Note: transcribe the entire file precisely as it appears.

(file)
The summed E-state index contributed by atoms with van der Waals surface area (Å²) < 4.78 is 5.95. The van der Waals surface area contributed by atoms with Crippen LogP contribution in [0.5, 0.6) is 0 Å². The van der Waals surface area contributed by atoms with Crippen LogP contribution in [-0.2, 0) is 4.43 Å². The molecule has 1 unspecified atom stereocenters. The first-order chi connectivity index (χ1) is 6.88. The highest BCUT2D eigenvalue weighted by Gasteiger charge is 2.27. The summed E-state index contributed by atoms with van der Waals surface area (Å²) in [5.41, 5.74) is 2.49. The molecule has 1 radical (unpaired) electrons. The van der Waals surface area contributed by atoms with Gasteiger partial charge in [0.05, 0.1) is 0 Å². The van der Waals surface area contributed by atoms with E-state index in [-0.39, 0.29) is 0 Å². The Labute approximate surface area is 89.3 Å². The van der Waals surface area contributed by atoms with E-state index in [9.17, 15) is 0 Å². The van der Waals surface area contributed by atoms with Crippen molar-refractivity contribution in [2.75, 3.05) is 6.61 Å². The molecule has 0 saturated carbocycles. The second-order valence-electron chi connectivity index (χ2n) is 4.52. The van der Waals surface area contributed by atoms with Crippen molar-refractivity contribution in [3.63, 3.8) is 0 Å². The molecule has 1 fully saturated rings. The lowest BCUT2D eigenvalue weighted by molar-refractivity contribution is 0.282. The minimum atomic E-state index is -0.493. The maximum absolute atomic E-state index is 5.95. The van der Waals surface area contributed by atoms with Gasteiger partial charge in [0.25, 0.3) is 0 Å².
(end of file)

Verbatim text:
The summed E-state index contributed by atoms with van der Waals surface area (Å²) < 4.78 is 5.95. The van der Waals surface area contributed by atoms with Crippen LogP contribution in [0.5, 0.6) is 0 Å². The van der Waals surface area contributed by atoms with Crippen LogP contribution in [-0.2, 0) is 4.43 Å². The molecule has 1 unspecified atom stereocenters. The first-order chi connectivity index (χ1) is 6.88. The highest BCUT2D eigenvalue weighted by Gasteiger charge is 2.27. The summed E-state index contributed by atoms with van der Waals surface area (Å²) in [5.41, 5.74) is 2.49. The molecule has 1 radical (unpaired) electrons. The van der Waals surface area contributed by atoms with Gasteiger partial charge in [0.05, 0.1) is 0 Å². The van der Waals surface area contributed by atoms with E-state index in [-0.39, 0.29) is 0 Å². The Labute approximate surface area is 89.3 Å². The van der Waals surface area contributed by atoms with E-state index in [9.17, 15) is 0 Å². The van der Waals surface area contributed by atoms with Crippen molar-refractivity contribution in [2.75, 3.05) is 6.61 Å². The molecule has 0 saturated carbocycles. The second-order valence-electron chi connectivity index (χ2n) is 4.52. The van der Waals surface area contributed by atoms with Crippen molar-refractivity contribution in [3.63, 3.8) is 0 Å². The molecule has 1 fully saturated rings. The lowest BCUT2D eigenvalue weighted by molar-refractivity contribution is 0.282. The minimum atomic E-state index is -0.493. The maximum absolute atomic E-state index is 5.95. The van der Waals surface area contributed by atoms with Gasteiger partial charge in [0.25, 0.3) is 0 Å².